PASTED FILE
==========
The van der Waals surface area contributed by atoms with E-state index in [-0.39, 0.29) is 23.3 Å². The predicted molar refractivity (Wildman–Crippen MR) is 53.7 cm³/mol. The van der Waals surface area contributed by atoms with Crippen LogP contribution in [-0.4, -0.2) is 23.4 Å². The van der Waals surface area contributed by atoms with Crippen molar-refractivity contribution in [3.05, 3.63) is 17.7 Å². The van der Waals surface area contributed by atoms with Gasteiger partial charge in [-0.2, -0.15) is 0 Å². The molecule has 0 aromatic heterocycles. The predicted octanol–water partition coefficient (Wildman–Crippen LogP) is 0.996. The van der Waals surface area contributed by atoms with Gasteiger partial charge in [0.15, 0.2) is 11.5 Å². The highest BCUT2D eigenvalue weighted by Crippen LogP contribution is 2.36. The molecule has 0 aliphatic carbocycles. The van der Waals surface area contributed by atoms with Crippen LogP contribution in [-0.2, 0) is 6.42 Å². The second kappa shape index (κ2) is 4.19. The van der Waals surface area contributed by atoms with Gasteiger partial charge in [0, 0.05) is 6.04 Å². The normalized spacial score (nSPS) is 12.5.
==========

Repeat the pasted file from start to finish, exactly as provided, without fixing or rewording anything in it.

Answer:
The van der Waals surface area contributed by atoms with E-state index in [-0.39, 0.29) is 23.3 Å². The predicted molar refractivity (Wildman–Crippen MR) is 53.7 cm³/mol. The van der Waals surface area contributed by atoms with Crippen LogP contribution in [-0.4, -0.2) is 23.4 Å². The van der Waals surface area contributed by atoms with Crippen molar-refractivity contribution in [3.05, 3.63) is 17.7 Å². The van der Waals surface area contributed by atoms with Gasteiger partial charge in [-0.2, -0.15) is 0 Å². The molecule has 0 aromatic heterocycles. The predicted octanol–water partition coefficient (Wildman–Crippen LogP) is 0.996. The van der Waals surface area contributed by atoms with Gasteiger partial charge in [0.15, 0.2) is 11.5 Å². The highest BCUT2D eigenvalue weighted by Crippen LogP contribution is 2.36. The molecule has 0 aliphatic carbocycles. The van der Waals surface area contributed by atoms with Crippen LogP contribution in [-0.2, 0) is 6.42 Å². The second kappa shape index (κ2) is 4.19. The van der Waals surface area contributed by atoms with Gasteiger partial charge in [0, 0.05) is 6.04 Å². The normalized spacial score (nSPS) is 12.5.